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A new angle on distance learning

India vs the IT Incumbents: Who's Winning? |


| The Indians Wrestle with Business Consulting

April 17, 2007

A new angle on distance learning

Steve Hamm

Anything that can be done over the Web can be done in India--so why not tutoring? I recently came across a company in Bangalore that's doing just that. The company, Tutorvista, started operations in a beta sort of way in late 2005, but only started marketing aggressively late last year.

This is a really interesting company. It offers families in North America and Europe a pretty compelling financial deal: unlimited tutoring in math and English for $100 a month. This is the first Indian off-shoring service aimed at consumers.

The tutors, 500 of them so far, work from their homes in 23 Indian cities. They all have masters degrees or dual bachelors degrees in education and a specialty. The tutors conduct online sessions with their students that include the ability to speak to one another via VOIP and to share an electronic whiteboard. So far, Tutorvista has about 2000 students. That doesn’t seem like a lot, but Ganesh Krishnan, the company’s CEO, says it’s ahead of the business plan. “We’ve made something that was unaffordable to the common man affordable—thanks to low-priced Indian labor and the Internet,” he says.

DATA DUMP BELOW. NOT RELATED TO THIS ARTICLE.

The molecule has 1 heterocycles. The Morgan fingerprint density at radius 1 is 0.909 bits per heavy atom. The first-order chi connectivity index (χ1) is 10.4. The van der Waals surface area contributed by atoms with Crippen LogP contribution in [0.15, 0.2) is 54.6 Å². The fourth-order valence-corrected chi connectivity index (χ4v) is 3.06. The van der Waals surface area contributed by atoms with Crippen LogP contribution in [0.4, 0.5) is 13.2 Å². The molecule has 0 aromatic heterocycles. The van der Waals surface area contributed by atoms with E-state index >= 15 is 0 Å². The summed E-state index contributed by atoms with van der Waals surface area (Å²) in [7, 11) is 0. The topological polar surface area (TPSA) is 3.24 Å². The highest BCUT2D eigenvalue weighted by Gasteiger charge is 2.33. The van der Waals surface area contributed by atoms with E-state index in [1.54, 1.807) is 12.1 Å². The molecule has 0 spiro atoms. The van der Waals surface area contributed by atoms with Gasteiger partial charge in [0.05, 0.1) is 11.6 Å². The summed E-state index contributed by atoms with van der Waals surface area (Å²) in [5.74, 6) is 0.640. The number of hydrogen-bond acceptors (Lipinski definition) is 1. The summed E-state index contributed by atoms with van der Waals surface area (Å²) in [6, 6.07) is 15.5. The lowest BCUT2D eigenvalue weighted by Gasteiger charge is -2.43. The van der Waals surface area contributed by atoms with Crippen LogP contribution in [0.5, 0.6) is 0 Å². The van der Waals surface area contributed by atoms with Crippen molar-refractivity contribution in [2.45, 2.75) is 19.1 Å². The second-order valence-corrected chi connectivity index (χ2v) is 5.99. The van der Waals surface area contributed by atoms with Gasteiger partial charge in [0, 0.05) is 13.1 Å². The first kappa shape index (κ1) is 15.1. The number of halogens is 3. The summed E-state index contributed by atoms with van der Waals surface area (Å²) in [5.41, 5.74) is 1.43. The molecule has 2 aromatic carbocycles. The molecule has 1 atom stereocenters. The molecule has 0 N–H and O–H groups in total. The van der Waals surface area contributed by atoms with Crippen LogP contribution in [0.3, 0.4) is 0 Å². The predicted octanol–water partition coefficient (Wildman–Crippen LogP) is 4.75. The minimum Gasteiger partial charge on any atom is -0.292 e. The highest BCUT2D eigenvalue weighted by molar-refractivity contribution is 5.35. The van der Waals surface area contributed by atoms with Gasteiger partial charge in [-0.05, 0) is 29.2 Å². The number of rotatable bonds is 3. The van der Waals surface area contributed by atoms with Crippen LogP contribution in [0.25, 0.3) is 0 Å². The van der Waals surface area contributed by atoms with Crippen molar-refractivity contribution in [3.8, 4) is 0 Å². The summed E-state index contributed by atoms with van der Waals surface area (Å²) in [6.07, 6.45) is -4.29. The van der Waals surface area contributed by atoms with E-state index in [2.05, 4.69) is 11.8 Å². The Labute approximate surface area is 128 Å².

The deal certainly seems good for customers. Rather than pay local tutors $40 to $50 per one-hour session, they get all they can consume in a month for $100.

The business model is pretty sweet for Tutorvista, too. It recruits and trains tutors online and pays them $300 to $400 a month. It doesn’t spend much on marketing; most of its customers come to it via word of mouth.

The company faces some stiff challenges. How does a small, little-known Indian company convince people in the US and UK to shell out $100 for tutoring over the Internet? It’s all so new and unproven.

Still, Krishnan is confident enough in a gradual buildup in business that he’s already experimenting with new services. He’s piloting an English-as-a-second-language program in Korea, and plans on eventually selling it worldwide. Plus he plans on offering Spanish tutoring worldwide as well—with the tutors in Argentina, Costa Rica and elsewhere.

09:18 AM


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